Heat detector tester

This invention relates to a device for testing a heat detector. The device has a housing that is shaped to surround a heat detector and includes a heating element. A fan is located near the heating element and is adapted to activate the heat detector by increasing the temperature around the heat detector. The housing also includes a temperature device that measures the temperature near the heat detector. Furthermore, a display is attached to the housing to show the temperature around the heat detector during testing.

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Description

CROSS REFERENCE TO RELATED APPLICATIONS

Not applicable

REFERENCE REGARDING FEDERALLY SPONSORED RESEARCH OR DEVELOPMENT

Not applicable

SEQUENTIAL LISTING

Not applicable

BACKGROUND OF THE INVENTION

1. Field of the Invention

The present invention relates to a device for testing a heat detector. More specifically, the present invention relates to a device for testing heat detectors that are located at various locations including those within a user's reach and those high above the floor, such that they cannot be easily reached.

2. Description of the Background of the Invention

Various types of heat detectors exist on the market including those that measure a fixed temperature and those that measure the rate of temperature rise. Fixed temperature heat detectors are designed to activate a visual and/or audible alarm after a fixed temperature is reached during a slow heat rise. Rate of rise heat detectors, on the other hand, sense rapid changes in the temperature in the surrounding air and when a certain change threshold is met will activate an alarm. Although fixed temperature and rate of temperature rise heat detectors can be installed as separate devices, they are also available in a single device. In addition, heat detectors come in myriad sizes and shapes. Some heat detectors exhibit a more traditional semi-circular shape and, when mounted, hang close to the ceiling or wall, while other heat detectors are more rectangular in shape and hang down from the ceiling when mounted.

Each type and style of heat detector has a range of effectiveness associated with it; therefore, large buildings such as warehouses and factories require multiple heat detectors. To ensure the safety of workers, goods, and equipment, heat detectors need to be tested regularly, efficiently, and accurately. A device for testing a heat detector should therefore be lightweight, durable, adaptable, reliable, easy to use, and provide necessary information to its operator or user.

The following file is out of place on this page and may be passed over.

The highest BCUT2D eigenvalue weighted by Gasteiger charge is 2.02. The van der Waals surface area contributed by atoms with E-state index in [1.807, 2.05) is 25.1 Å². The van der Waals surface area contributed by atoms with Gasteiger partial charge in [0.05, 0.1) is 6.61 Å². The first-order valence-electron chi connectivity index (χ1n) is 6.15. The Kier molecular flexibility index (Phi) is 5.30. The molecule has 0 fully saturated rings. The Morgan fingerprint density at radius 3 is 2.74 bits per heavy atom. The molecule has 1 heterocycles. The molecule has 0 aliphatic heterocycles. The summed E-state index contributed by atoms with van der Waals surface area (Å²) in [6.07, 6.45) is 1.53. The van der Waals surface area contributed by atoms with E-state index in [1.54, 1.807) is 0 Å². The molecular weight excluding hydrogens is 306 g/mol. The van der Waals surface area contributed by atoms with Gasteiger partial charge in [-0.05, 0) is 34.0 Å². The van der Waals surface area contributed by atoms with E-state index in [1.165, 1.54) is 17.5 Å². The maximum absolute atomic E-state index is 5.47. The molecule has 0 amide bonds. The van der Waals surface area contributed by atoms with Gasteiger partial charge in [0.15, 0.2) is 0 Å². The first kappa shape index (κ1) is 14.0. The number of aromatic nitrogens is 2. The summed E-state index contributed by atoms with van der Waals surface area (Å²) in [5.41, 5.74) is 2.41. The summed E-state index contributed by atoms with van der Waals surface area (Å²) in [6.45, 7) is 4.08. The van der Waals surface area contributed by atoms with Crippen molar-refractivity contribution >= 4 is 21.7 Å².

The present invention seeks to improve upon the prior art through the use of an improved design for a device for testing heat detectors that enables efficient testing by providing a portable, lightweight device that can be used to test heat detectors of varying shapes, sizes, and locations and by providing a read out that can be recorded to check that the heat detector that is being tested has functioned properly.

SUMMARY OF THE INVENTION

In one aspect of the invention, a device for testing a heat detector is disclosed. The device comprises a housing shaped to receive a heat detector. A heating element is carried by the housing, and a fan is located proximate to the heater and adapted to activate the heat detector by increasing a temperature around the heat detector. The device also comprises a temperature device that is carried by the housing that measures the temperature near the heat detector. Furthermore, a display is attached to the housing that shows a value that relates to the temperature.

In another aspect of the invention, a device for testing a heat detector is disclosed. The device comprises a housing shaped to receive a heat detector. A heating element is carried by the housing and adapted to activate the heat detector by increasing a temperature around the heat detector. A temperature device is also carried by the housing that measures the temperature near the heat detector. Additionally, a memory is carried by the housing for storing a value related to the temperature. The device further comprises a test switch carried by the housing, wherein a change of state of the test switch causes the value to be stored in the memory.

In a further aspect of the invention, a method of testing a heat detector using a device is disclosed. The device comprises a housing shaped to receive a heat detector, a heating element carried by the housing and adapted to activate the heat detector by increasing a temperature around the heat detector, a temperature device carried by the housing that measures the temperature near the heat detector, a display attached to the housing that shows a value that relates to the temperature, a start switch carried by the housing, and a test switch carried by the housing, wherein a change of state of the test switch freezes the value shown on the display. The method comprises the step of moving the device toward the heat detector to be tested until a testing position is reached, wherein the housing of the device substantially surrounds the heat detector in the testing position and wherein the heating element is activated by the start switch upon contact of the start switch with an object. The method also comprises the step of maintaining the device in the testing position until the heat detector is activated. The method further comprises the step of moving the housing away from the heat detector once the heat detector is activated to change the state of the test switch, whereby changing the state of the test switch freezes the value shown on the display.

BRIEF DESCRIPTION OF THE DRAWINGS

FIG. 1 is an isometric view of a device for testing a heat detector;

FIG. 2 is a top view of the device of FIG. 1;